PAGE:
One of the main advantages of working together with Danfoss is chip independency. Being a chip independent power module manufacturer, Danfoss can select between a wide range of suppliers and offerings of suitable IGBTs, diodes and MOSFETs. Naturally, the chip independency extends to the DCM™ 1000 technology platform where semiconductors from various semiconductor manufacturers may be used being Si or SiC semiconductor setups. This enables Danfoss to provide the best suitable semiconductors while ensuring an optimized cost and supply security for our customers through multiple sources on chip level. Through proven cooperation with several major semiconductor suppliers, Danfoss has ensured supply security and optimized topologies for the customers throughout the past decades.
No performance compromises
To reach a series-qualified and reliable power module platform, the DCM™ platform has been thoroughly tested to validate design calculations, to prove output current performance as well as thermal behavior during system/inverter operation, but also to investigate switching and conduction losses. Results have proven the targeted output performance is achieved, allowing automotive drivetrain applications to fully utilize the power semiconductors without derating. DBB® technology ensures that the power cycling will not be critical to the bonding and joining technology inside the module and that the module will remain intact over the full lifetime of a vehicle .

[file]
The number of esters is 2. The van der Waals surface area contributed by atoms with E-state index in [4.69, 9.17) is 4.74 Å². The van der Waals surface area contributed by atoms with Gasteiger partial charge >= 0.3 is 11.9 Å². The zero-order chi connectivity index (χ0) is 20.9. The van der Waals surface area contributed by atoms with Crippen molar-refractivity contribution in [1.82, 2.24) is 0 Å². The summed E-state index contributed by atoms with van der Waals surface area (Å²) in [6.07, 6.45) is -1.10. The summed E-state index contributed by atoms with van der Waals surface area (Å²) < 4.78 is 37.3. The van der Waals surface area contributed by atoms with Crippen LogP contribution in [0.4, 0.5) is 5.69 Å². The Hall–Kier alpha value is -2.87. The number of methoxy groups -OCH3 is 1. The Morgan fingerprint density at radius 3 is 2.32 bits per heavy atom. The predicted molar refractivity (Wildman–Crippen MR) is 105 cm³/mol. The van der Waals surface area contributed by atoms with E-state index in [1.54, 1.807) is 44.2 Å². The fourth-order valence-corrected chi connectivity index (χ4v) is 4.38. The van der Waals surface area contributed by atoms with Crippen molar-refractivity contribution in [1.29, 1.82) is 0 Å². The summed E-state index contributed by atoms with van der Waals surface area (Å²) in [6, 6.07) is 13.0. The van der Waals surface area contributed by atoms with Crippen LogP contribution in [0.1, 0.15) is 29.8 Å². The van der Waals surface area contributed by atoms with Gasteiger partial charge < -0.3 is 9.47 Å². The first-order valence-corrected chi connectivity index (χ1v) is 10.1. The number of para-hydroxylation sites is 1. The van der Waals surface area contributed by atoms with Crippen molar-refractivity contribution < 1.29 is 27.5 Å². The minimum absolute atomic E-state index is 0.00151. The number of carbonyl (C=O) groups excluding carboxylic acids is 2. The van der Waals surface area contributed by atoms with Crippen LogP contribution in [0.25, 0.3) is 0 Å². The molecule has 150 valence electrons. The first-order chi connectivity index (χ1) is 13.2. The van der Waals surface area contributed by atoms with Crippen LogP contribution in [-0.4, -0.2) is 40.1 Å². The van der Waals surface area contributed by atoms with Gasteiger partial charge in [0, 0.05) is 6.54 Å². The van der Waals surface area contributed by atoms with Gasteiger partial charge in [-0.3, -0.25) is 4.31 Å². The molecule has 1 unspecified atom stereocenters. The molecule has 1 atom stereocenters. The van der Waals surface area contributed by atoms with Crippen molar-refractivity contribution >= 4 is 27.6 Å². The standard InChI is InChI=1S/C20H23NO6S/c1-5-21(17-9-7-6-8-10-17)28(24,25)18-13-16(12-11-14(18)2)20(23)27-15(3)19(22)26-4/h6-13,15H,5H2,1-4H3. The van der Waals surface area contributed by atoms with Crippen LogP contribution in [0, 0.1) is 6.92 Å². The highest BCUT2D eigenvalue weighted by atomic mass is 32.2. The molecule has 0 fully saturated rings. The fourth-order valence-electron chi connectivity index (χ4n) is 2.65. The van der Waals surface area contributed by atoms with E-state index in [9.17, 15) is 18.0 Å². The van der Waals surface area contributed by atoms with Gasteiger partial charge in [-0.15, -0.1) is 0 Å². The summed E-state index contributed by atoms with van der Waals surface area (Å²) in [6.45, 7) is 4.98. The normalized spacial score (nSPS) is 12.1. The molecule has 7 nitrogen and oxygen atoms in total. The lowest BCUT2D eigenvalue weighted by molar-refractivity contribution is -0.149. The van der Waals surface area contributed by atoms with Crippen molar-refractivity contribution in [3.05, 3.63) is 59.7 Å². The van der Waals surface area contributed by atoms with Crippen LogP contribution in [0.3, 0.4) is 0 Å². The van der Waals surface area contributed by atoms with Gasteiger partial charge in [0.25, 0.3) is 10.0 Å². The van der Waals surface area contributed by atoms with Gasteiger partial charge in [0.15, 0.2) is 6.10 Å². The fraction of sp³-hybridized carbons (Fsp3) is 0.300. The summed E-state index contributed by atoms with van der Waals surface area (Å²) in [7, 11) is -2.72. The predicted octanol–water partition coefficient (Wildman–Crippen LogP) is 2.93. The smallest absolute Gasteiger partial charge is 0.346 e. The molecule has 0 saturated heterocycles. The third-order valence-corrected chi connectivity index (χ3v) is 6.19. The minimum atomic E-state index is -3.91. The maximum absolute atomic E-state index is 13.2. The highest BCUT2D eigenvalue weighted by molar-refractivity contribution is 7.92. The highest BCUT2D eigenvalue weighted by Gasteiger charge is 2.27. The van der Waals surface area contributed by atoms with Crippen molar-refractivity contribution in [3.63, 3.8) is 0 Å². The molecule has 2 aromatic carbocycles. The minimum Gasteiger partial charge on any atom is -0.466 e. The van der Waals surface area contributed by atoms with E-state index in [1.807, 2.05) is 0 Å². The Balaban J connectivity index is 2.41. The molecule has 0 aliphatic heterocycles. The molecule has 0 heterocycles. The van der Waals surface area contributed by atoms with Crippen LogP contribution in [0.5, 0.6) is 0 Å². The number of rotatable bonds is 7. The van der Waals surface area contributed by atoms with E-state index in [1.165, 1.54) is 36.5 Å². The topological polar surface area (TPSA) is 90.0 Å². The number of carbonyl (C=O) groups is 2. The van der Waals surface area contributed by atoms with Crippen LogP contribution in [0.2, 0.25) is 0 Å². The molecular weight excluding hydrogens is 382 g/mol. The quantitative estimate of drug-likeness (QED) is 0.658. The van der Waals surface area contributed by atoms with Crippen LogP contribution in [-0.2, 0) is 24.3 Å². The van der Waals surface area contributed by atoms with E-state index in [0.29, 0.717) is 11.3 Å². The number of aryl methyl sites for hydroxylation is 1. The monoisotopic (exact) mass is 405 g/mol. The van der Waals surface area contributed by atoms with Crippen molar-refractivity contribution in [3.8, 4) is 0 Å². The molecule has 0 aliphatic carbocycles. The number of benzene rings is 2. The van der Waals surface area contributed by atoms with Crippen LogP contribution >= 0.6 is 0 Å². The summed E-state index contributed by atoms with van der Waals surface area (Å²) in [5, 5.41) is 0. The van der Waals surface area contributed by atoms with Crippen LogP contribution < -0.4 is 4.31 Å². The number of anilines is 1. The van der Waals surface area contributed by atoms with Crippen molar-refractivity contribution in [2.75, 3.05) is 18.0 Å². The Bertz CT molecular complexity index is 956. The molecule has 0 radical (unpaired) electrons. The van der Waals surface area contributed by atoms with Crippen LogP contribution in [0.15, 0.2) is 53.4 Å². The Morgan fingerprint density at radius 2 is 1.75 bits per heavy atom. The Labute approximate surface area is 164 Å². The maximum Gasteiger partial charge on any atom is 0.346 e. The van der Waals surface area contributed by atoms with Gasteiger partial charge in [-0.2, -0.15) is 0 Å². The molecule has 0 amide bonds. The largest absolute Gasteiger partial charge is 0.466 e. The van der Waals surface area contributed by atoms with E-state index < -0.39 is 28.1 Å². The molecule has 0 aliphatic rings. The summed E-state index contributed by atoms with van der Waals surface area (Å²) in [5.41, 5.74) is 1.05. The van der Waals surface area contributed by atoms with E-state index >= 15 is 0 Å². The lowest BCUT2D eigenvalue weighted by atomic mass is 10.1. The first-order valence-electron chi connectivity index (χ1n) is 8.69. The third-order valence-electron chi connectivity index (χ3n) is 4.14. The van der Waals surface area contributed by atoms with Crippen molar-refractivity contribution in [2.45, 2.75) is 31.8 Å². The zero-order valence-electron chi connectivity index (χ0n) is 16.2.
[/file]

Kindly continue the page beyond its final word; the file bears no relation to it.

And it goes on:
Danfoss has also introduced an application kit, offering customers an easy path to start testing and verification of drive train designs utilizing the DCM™ technology platform. Supporting material such as application notes is also available. Danfoss’ application experts will be present at APEC to showcase the power module technology platform along with the application kit for further introductions.
Figure 4: DCM™ 1000 Application kit.
About the Authors
Martin Kristensen is a strategic marketing consultant at Danfoss Silicon Power. He holds a B.Sc in international business and an MSc in economics and business administration from University of Southern Denmark.
Ole Mühlfeld worked as the Application Engineer - Automotive at Danfoss Silicon Power since January 2012. He was promoted and now works as the Director of Application Engineering. He is particularly skilled in the field of power electronics, renewables and automotives. He graduated with his degree in physics from Christian-Albrechts-Univerität zu Kiel in 2007 and stayed on as research staff until 2011.
This article originally appeared in the Bodo’s Power Systems magazine.